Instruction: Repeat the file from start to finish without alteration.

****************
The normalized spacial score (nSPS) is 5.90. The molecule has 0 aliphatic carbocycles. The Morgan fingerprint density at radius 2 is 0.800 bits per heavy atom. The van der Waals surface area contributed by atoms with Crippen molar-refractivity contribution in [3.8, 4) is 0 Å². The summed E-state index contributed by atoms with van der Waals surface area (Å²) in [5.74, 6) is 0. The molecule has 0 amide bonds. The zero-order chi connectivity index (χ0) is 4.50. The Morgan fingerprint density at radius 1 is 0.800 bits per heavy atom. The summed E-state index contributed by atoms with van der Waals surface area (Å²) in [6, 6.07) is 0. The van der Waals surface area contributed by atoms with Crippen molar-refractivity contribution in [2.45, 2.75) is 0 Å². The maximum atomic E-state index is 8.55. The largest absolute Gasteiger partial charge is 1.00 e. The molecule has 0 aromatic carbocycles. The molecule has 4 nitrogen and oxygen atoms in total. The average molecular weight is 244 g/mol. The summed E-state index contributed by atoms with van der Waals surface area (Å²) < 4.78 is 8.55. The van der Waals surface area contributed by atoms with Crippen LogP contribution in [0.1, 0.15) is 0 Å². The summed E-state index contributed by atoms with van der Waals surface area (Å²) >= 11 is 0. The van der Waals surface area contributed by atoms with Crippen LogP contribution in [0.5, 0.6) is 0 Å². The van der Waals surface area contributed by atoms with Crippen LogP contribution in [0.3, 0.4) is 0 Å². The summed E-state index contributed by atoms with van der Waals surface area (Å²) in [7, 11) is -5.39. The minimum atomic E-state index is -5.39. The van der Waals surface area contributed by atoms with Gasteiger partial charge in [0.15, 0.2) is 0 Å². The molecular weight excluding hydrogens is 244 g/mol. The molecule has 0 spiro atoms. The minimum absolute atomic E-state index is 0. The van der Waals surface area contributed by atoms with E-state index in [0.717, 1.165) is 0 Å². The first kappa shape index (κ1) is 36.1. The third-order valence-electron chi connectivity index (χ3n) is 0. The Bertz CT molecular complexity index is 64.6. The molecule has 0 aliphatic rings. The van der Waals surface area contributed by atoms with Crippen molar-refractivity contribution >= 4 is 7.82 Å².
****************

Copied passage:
The normalized spacial score (nSPS) is 5.90. The molecule has 0 aliphatic carbocycles. The Morgan fingerprint density at radius 2 is 0.800 bits per heavy atom. The van der Waals surface area contributed by atoms with Crippen molar-refractivity contribution in [3.8, 4) is 0 Å². The summed E-state index contributed by atoms with van der Waals surface area (Å²) in [5.74, 6) is 0. The molecule has 0 amide bonds. The zero-order chi connectivity index (χ0) is 4.50. The Morgan fingerprint density at radius 1 is 0.800 bits per heavy atom. The summed E-state index contributed by atoms with van der Waals surface area (Å²) in [6, 6.07) is 0. The van der Waals surface area contributed by atoms with Crippen molar-refractivity contribution in [2.45, 2.75) is 0 Å². The maximum atomic E-state index is 8.55. The largest absolute Gasteiger partial charge is 1.00 e. The molecule has 0 aromatic carbocycles. The molecule has 4 nitrogen and oxygen atoms in total. The average molecular weight is 244 g/mol. The summed E-state index contributed by atoms with van der Waals surface area (Å²) < 4.78 is 8.55. The van der Waals surface area contributed by atoms with Crippen LogP contribution in [0.1, 0.15) is 0 Å². The summed E-state index contributed by atoms with van der Waals surface area (Å²) >= 11 is 0. The van der Waals surface area contributed by atoms with Crippen LogP contribution in [0.5, 0.6) is 0 Å². The van der Waals surface area contributed by atoms with Crippen LogP contribution in [0.3, 0.4) is 0 Å². The summed E-state index contributed by atoms with van der Waals surface area (Å²) in [7, 11) is -5.39. The minimum atomic E-state index is -5.39. The van der Waals surface area contributed by atoms with Gasteiger partial charge in [0.15, 0.2) is 0 Å². The molecular weight excluding hydrogens is 244 g/mol. The molecule has 0 spiro atoms. The minimum absolute atomic E-state index is 0. The van der Waals surface area contributed by atoms with E-state index in [0.717, 1.165) is 0 Å². The first kappa shape index (κ1) is 36.1. The third-order valence-electron chi connectivity index (χ3n) is 0. The Bertz CT molecular complexity index is 64.6. The molecule has 0 aliphatic rings. The van der Waals surface area contributed by atoms with Crippen molar-refractivity contribution >= 4 is 7.82 Å².